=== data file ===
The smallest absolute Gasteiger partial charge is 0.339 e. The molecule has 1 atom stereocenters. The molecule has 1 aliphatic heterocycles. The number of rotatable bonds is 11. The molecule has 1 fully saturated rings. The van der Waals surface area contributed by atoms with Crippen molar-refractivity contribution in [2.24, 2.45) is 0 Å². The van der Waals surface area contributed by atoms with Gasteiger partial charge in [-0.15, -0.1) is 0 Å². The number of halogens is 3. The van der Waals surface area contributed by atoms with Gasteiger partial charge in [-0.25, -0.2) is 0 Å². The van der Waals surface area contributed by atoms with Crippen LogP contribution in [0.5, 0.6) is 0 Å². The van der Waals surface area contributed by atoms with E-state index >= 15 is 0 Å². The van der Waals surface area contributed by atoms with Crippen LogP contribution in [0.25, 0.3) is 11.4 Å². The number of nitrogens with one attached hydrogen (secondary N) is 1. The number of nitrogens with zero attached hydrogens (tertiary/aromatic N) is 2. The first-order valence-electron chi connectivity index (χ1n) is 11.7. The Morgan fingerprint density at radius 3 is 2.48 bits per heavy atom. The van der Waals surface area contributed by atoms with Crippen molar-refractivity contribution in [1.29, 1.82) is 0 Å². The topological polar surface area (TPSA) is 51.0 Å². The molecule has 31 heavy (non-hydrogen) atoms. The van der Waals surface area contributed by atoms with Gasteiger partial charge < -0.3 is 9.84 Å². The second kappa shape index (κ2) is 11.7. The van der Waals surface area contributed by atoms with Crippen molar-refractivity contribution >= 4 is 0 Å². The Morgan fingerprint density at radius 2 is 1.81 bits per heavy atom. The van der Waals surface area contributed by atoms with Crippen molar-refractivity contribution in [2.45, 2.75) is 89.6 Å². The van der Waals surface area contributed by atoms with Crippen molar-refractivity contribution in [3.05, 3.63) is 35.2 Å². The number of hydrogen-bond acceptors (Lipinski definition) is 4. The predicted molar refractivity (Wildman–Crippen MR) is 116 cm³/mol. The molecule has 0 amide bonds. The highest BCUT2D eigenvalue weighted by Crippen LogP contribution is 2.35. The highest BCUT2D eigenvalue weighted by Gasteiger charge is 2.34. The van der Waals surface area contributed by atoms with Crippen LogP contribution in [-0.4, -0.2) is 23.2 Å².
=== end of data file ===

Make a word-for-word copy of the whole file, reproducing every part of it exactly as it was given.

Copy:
The smallest absolute Gasteiger partial charge is 0.339 e. The molecule has 1 atom stereocenters. The molecule has 1 aliphatic heterocycles. The number of rotatable bonds is 11. The molecule has 1 fully saturated rings. The van der Waals surface area contributed by atoms with Crippen molar-refractivity contribution in [2.24, 2.45) is 0 Å². The van der Waals surface area contributed by atoms with Gasteiger partial charge in [-0.15, -0.1) is 0 Å². The number of halogens is 3. The van der Waals surface area contributed by atoms with Gasteiger partial charge in [-0.25, -0.2) is 0 Å². The van der Waals surface area contributed by atoms with Crippen LogP contribution in [0.5, 0.6) is 0 Å². The van der Waals surface area contributed by atoms with E-state index >= 15 is 0 Å². The van der Waals surface area contributed by atoms with Crippen LogP contribution in [0.25, 0.3) is 11.4 Å². The number of nitrogens with one attached hydrogen (secondary N) is 1. The number of nitrogens with zero attached hydrogens (tertiary/aromatic N) is 2. The first-order valence-electron chi connectivity index (χ1n) is 11.7. The Morgan fingerprint density at radius 3 is 2.48 bits per heavy atom. The van der Waals surface area contributed by atoms with Crippen molar-refractivity contribution in [1.29, 1.82) is 0 Å². The topological polar surface area (TPSA) is 51.0 Å². The molecule has 31 heavy (non-hydrogen) atoms. The van der Waals surface area contributed by atoms with Gasteiger partial charge < -0.3 is 9.84 Å². The second kappa shape index (κ2) is 11.7. The van der Waals surface area contributed by atoms with Crippen molar-refractivity contribution >= 4 is 0 Å². The Morgan fingerprint density at radius 2 is 1.81 bits per heavy atom. The van der Waals surface area contributed by atoms with Crippen molar-refractivity contribution in [2.45, 2.75) is 89.6 Å². The van der Waals surface area contributed by atoms with Crippen molar-refractivity contribution in [3.05, 3.63) is 35.2 Å². The number of hydrogen-bond acceptors (Lipinski definition) is 4. The predicted molar refractivity (Wildman–Crippen MR) is 116 cm³/mol. The molecule has 0 amide bonds. The highest BCUT2D eigenvalue weighted by Crippen LogP contribution is 2.35. The highest BCUT2D eigenvalue weighted by Gasteiger charge is 2.34. The van der Waals surface area contributed by atoms with Crippen LogP contribution in [-0.4, -0.2) is 23.2 Å².